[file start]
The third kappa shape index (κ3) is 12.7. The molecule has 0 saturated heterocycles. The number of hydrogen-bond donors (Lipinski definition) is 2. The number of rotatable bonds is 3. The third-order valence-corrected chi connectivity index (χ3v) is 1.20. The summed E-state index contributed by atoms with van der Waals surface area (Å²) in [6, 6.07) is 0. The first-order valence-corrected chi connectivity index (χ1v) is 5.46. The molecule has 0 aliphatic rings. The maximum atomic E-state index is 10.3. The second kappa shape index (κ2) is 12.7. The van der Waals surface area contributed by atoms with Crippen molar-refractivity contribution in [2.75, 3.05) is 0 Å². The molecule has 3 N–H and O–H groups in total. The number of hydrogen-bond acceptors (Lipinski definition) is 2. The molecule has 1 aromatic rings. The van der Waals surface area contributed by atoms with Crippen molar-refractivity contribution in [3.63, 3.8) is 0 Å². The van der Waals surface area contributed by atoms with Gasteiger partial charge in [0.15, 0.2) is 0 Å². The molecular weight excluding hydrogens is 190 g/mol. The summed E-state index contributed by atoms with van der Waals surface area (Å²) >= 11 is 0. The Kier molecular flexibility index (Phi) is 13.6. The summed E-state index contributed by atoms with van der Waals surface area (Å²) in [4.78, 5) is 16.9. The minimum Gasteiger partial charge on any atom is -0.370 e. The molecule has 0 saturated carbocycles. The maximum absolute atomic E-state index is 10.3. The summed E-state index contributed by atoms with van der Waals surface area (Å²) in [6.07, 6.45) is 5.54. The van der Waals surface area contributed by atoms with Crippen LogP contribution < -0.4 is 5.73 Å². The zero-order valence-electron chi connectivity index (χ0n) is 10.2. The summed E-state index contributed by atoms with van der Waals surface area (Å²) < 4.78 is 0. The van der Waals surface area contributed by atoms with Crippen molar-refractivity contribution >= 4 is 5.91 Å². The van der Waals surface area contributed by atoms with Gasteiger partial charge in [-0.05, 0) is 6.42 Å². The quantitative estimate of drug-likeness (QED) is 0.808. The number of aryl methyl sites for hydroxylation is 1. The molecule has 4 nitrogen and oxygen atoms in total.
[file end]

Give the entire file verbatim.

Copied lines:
The third kappa shape index (κ3) is 12.7. The molecule has 0 saturated heterocycles. The number of hydrogen-bond donors (Lipinski definition) is 2. The number of rotatable bonds is 3. The third-order valence-corrected chi connectivity index (χ3v) is 1.20. The summed E-state index contributed by atoms with van der Waals surface area (Å²) in [6, 6.07) is 0. The first-order valence-corrected chi connectivity index (χ1v) is 5.46. The molecule has 0 aliphatic rings. The maximum atomic E-state index is 10.3. The second kappa shape index (κ2) is 12.7. The van der Waals surface area contributed by atoms with Crippen molar-refractivity contribution in [2.75, 3.05) is 0 Å². The molecule has 3 N–H and O–H groups in total. The number of hydrogen-bond acceptors (Lipinski definition) is 2. The molecule has 1 aromatic rings. The van der Waals surface area contributed by atoms with Crippen molar-refractivity contribution in [3.63, 3.8) is 0 Å². The van der Waals surface area contributed by atoms with Gasteiger partial charge in [0.15, 0.2) is 0 Å². The molecular weight excluding hydrogens is 190 g/mol. The summed E-state index contributed by atoms with van der Waals surface area (Å²) >= 11 is 0. The Kier molecular flexibility index (Phi) is 13.6. The summed E-state index contributed by atoms with van der Waals surface area (Å²) in [4.78, 5) is 16.9. The minimum Gasteiger partial charge on any atom is -0.370 e. The molecule has 0 saturated carbocycles. The maximum absolute atomic E-state index is 10.3. The summed E-state index contributed by atoms with van der Waals surface area (Å²) in [6.07, 6.45) is 5.54. The van der Waals surface area contributed by atoms with Crippen LogP contribution < -0.4 is 5.73 Å². The zero-order valence-electron chi connectivity index (χ0n) is 10.2. The summed E-state index contributed by atoms with van der Waals surface area (Å²) < 4.78 is 0. The van der Waals surface area contributed by atoms with Crippen molar-refractivity contribution >= 4 is 5.91 Å². The van der Waals surface area contributed by atoms with Gasteiger partial charge in [-0.05, 0) is 6.42 Å². The quantitative estimate of drug-likeness (QED) is 0.808. The number of aryl methyl sites for hydroxylation is 1. The molecule has 4 nitrogen and oxygen atoms in total.